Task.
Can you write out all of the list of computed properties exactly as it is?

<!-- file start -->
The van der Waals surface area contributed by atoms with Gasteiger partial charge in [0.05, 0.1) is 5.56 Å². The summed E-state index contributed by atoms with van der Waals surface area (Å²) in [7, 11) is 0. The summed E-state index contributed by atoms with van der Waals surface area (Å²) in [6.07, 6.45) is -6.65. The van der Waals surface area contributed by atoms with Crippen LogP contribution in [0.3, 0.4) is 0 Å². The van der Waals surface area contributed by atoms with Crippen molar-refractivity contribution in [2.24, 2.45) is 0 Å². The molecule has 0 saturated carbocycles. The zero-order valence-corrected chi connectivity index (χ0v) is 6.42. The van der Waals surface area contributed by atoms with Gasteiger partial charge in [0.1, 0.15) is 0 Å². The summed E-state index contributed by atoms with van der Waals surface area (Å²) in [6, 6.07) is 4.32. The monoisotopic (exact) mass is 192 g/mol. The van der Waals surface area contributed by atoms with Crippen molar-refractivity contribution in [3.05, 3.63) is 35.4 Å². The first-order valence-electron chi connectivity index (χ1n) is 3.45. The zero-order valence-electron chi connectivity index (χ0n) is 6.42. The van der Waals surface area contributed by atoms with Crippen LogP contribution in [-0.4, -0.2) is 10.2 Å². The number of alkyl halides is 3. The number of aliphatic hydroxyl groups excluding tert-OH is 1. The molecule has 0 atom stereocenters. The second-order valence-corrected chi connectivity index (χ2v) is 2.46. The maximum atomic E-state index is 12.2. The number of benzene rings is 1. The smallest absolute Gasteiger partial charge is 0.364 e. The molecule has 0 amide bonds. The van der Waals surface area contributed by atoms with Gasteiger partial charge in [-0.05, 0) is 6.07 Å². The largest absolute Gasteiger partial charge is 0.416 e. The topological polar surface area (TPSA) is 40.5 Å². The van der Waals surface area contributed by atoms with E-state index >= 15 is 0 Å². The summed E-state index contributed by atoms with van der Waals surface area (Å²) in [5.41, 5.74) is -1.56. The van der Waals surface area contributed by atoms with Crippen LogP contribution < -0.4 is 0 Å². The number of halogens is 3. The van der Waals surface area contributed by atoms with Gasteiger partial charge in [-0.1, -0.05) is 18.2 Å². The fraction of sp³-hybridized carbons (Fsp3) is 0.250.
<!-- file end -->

The van der Waals surface area contributed by atoms with Gasteiger partial charge in [0.05, 0.1) is 5.56 Å². The summed E-state index contributed by atoms with van der Waals surface area (Å²) in [7, 11) is 0. The summed E-state index contributed by atoms with van der Waals surface area (Å²) in [6.07, 6.45) is -6.65. The van der Waals surface area contributed by atoms with Crippen LogP contribution in [0.3, 0.4) is 0 Å². The van der Waals surface area contributed by atoms with Crippen molar-refractivity contribution in [2.24, 2.45) is 0 Å². The molecule has 0 saturated carbocycles. The zero-order valence-corrected chi connectivity index (χ0v) is 6.42. The van der Waals surface area contributed by atoms with Gasteiger partial charge in [0.1, 0.15) is 0 Å². The summed E-state index contributed by atoms with van der Waals surface area (Å²) in [6, 6.07) is 4.32. The monoisotopic (exact) mass is 192 g/mol. The van der Waals surface area contributed by atoms with Crippen molar-refractivity contribution in [3.05, 3.63) is 35.4 Å². The first-order valence-electron chi connectivity index (χ1n) is 3.45. The zero-order valence-electron chi connectivity index (χ0n) is 6.42. The van der Waals surface area contributed by atoms with Crippen LogP contribution in [-0.4, -0.2) is 10.2 Å². The number of alkyl halides is 3. The number of aliphatic hydroxyl groups excluding tert-OH is 1. The molecule has 0 atom stereocenters. The second-order valence-corrected chi connectivity index (χ2v) is 2.46. The maximum atomic E-state index is 12.2. The number of benzene rings is 1. The smallest absolute Gasteiger partial charge is 0.364 e. The molecule has 0 amide bonds. The van der Waals surface area contributed by atoms with Gasteiger partial charge in [-0.05, 0) is 6.07 Å². The largest absolute Gasteiger partial charge is 0.416 e. The topological polar surface area (TPSA) is 40.5 Å². The van der Waals surface area contributed by atoms with E-state index >= 15 is 0 Å². The summed E-state index contributed by atoms with van der Waals surface area (Å²) in [5.41, 5.74) is -1.56. The van der Waals surface area contributed by atoms with Crippen LogP contribution < -0.4 is 0 Å². The number of halogens is 3. The van der Waals surface area contributed by atoms with Gasteiger partial charge in [-0.1, -0.05) is 18.2 Å². The fraction of sp³-hybridized carbons (Fsp3) is 0.250.